To Say It or Not to Say It: 3 Tips

It’s no secret that good communication is the secret to happy relationships–at work and at home. In her book “Real Happiness at Work,” mindfulness teacher Sharon Salzberg devotes an entire chapter to mindful communication. Her three-pointed strategy is simple and effective: before you speak, consider whether or not your comment is true, useful, and kind.

Is it true?

How many times do we say things like “My boss never listens; seriously, literally every time I open my mouth, she interrupts!” or “I think my colleague is losing it. I sent him that document a month ago and he hasn’t even acknowledged it.” We conveniently fail to recall the few times our boss listened closely, or that our colleague emailed once or twice to say that he was overwhelmed and would get to the document as soon as possible. In non-work contexts, we may also be prone to untruths: “When I told my dad we couldn’t make it, he pretty much bit my head off!” Is it true? Or did he express surprise and disappointment? That is, is there a more accurate and truthful way to express what happened?

Is it useful?

If a new person is joining your team at work, is it useful to tell him that you feel your boss doesn’t listen? Is it useful to tell a colleague that another colleague seems to be behind on her work? If you and your partner already feel stressed out about not being able to attend a family function, it is useful to amplify stress by mentioning your dad’s reaction? Before you speak, ask yourself what would happen if you simply didn’t make that particular comment. Maybe it’s not useful.

Is it kind?

Maybe it’s true that your colleague is behind on her work, and maybe you think it’s useful for your other colleagues to know about it–but is it kind to say that you think she’s losing it? Maybe there a better way to express it. Maybe it’s true that your partner was twenty minutes late picking you up and maybe it would be useful for him to know that you were frustrated, but is there a kinder way of saying it than “Wow, nice of you to finally show up”?

What happens to your communication when you keep in mind “is it true, useful, and kind?”

The Blame Game

When we argue with our partner, we usually walk away feeling like they were wrong, and we were right.

As we clench our fists and feel the tension in our shoulders, angry thoughts race through our minds: They shouldn’t have spoken to me that way! They should have picked up the dry cleaning! They should have remembered our anniversary!

We’re angry and we feel righteous and justified in our anger. The trouble is, when we walk away feeling “right”, we are also walking away from our partners.

One part of us feels like we won, but deeper down we know that if there is a tension between us and we are distant rather than close, that nobody has won in this situation.

Funny enough, what we know from attachment theory and years of research with couples, is that all of these disputes are actually partners’ attempts to connect to and feel closer! So how is it that that in our attempt to get closer to each other, the result is just the opposite? And if being right is in fact our ultimate goal then why, when we walk away feeling “right” don’t we feel the joy, elation and satisfaction that winning generally brings?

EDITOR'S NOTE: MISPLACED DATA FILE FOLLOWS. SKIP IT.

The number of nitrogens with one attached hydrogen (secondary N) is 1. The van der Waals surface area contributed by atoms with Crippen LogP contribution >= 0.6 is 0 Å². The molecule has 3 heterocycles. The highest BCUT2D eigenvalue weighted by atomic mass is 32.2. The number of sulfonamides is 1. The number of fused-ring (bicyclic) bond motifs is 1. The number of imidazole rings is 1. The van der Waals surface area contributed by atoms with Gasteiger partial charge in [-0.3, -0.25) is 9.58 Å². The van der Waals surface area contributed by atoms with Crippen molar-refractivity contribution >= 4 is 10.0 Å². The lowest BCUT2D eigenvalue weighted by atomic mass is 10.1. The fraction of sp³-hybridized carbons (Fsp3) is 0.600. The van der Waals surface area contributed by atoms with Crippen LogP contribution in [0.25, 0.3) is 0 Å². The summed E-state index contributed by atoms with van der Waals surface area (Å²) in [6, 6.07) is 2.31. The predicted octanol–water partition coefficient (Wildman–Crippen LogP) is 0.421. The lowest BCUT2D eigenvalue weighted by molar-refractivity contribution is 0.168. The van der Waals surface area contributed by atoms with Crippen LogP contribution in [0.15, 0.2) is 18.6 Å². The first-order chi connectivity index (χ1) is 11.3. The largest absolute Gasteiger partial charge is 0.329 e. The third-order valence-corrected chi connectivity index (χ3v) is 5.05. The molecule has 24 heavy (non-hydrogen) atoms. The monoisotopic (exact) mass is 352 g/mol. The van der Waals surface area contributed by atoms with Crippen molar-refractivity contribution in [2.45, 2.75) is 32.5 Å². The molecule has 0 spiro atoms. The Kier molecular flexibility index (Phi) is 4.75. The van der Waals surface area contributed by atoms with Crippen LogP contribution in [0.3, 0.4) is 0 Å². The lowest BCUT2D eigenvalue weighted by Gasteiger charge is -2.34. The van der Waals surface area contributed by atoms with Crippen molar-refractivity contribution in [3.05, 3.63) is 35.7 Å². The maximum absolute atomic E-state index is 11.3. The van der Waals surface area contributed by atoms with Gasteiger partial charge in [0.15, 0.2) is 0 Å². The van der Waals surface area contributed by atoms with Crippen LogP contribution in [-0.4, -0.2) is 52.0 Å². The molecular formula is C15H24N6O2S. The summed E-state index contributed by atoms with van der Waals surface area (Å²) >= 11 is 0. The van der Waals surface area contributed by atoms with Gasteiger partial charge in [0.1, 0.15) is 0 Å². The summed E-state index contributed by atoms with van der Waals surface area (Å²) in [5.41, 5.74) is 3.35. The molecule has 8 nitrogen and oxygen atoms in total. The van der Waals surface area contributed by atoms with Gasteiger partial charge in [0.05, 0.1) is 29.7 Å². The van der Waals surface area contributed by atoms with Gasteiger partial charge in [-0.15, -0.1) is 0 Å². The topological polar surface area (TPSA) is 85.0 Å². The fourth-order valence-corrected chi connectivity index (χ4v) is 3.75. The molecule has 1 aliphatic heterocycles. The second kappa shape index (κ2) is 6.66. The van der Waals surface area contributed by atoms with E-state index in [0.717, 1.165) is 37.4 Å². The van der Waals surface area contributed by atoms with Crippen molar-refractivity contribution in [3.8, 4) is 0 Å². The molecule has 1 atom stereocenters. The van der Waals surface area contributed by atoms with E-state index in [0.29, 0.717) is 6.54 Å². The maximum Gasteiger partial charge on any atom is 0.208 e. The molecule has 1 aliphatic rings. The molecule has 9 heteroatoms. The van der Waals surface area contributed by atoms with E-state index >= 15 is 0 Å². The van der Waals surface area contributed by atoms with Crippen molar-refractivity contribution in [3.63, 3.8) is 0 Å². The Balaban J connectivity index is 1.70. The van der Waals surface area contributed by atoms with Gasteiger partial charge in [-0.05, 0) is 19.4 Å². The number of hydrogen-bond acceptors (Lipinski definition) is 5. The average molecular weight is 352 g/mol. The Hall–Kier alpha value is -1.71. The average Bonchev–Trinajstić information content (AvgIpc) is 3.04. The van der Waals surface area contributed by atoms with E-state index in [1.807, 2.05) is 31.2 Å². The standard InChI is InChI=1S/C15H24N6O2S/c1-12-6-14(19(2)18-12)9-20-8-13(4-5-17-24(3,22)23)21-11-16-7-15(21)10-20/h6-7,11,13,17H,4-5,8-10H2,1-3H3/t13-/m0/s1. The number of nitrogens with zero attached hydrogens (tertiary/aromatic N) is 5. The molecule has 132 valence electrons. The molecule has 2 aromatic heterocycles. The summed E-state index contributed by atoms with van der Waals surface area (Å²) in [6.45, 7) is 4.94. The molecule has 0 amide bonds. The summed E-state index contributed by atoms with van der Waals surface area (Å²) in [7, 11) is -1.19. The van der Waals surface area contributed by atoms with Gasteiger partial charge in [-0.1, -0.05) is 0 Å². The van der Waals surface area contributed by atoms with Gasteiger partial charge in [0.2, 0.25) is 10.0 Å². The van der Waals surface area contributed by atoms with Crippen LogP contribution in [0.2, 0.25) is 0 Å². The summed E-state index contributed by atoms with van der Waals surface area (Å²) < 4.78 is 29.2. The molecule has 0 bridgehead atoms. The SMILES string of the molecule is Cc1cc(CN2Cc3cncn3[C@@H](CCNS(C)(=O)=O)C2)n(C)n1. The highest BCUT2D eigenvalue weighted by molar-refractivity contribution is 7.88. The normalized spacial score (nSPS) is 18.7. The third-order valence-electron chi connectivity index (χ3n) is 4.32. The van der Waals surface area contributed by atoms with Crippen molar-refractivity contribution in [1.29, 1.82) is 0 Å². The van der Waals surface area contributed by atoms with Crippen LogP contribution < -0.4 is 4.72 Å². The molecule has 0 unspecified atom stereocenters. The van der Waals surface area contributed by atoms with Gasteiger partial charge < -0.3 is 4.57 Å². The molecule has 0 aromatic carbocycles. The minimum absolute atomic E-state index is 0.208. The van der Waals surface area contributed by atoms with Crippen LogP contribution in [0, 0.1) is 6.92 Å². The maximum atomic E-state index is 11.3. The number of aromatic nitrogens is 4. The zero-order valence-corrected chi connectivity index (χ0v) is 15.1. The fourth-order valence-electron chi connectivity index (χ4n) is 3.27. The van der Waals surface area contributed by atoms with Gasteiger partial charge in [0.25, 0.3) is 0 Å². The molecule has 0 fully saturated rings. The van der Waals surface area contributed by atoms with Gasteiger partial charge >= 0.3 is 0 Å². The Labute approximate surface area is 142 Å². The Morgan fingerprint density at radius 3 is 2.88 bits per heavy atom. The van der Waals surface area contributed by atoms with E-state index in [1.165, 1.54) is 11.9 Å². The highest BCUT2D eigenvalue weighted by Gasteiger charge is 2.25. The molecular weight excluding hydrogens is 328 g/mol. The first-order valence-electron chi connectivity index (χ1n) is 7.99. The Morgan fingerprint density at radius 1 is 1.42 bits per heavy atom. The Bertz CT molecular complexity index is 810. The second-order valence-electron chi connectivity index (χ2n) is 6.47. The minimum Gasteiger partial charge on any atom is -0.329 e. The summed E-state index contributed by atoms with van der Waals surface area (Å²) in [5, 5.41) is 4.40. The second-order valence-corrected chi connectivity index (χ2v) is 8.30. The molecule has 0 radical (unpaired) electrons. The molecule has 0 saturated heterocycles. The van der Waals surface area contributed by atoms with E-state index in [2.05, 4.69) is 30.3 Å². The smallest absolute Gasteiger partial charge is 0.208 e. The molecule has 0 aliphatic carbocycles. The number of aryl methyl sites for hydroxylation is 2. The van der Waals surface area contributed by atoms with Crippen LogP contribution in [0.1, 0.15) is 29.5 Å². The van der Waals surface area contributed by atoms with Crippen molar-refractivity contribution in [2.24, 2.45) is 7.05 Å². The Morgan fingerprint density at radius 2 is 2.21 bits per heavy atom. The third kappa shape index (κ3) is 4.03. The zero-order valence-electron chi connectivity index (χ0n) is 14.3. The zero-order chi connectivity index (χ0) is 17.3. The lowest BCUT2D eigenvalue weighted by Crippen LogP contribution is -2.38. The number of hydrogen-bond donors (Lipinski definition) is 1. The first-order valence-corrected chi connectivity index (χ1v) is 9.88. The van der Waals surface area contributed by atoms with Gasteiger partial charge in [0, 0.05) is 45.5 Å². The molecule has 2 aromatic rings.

Frequently, when working with couples, I ask, “What is it that being right will do for you? How will it help if your partner says he or she was wrong?” Ultimately what comes up is that we want to feel that our partner understands us, and more specifically, that they understand how their actions or lack of action impacts us.

When we feel our partners don’t understand how we feel, or see our perspective, it can feel frustrating and  lonely. When our partner promises to help us with something and then forgets, we say, “I can’t believe I reminded you ten times and you still didn’t do it!” when what we really want them to know is that when they forgot, this made us feel unimportant and at the bottom of their priority list.

When our partner raises their voice and calls us lazy or stupid, we may snap back, “You’re a monster, just like your father!” when what we really mean is “your words sting, it hurts when you talk to me that way.”  

The trouble is, that in our attempt to be “right,” rather than pulling our partner close so that they can see our hurt, our blaming stance pushes them away and makes them feel the need to defend themselves.

As humans, when we are under threat, all of our energy goes into surviving that threat, and our ability to tune into our partner’s emotions becomes zilch.

In my couple sessions, when one partner turns and shares how hurt and vulnerable they feel, they are often surprised at the empathy this pulls from the other partner.

Suddenly their partner can lower their shield of defense, because they are no longer facing an attack.

Instead they see that the person they love is in pain. The message shifts from “you’re wrong” into “you are so important to me, and therefore your words and actions impact me a lot.”

This new message pulls for closeness, understanding and soothing, rather than defensiveness and stonewalling. Often when a new message of vulnerability replaces a blaming message, partners say, “Wow, I didn’t know you felt that way, I really feel like giving you a hug right now.”

Sitting in the therapist’s chair watching this scene unfold, I often feel my eyes tearing up, touched by this special moment of connection between two people. So next time you find yourself walking away from your partner feeling “right”, I encourage you to ask yourself whether being “right” is really what you are longing for?

If so, then I would encourage you to stick to your position. But if what you are longing for is in fact to feel understood, soothed and held by your partner, I would encourage you to take the risk to share your softer feelings.

You may just be surprised by the response you get.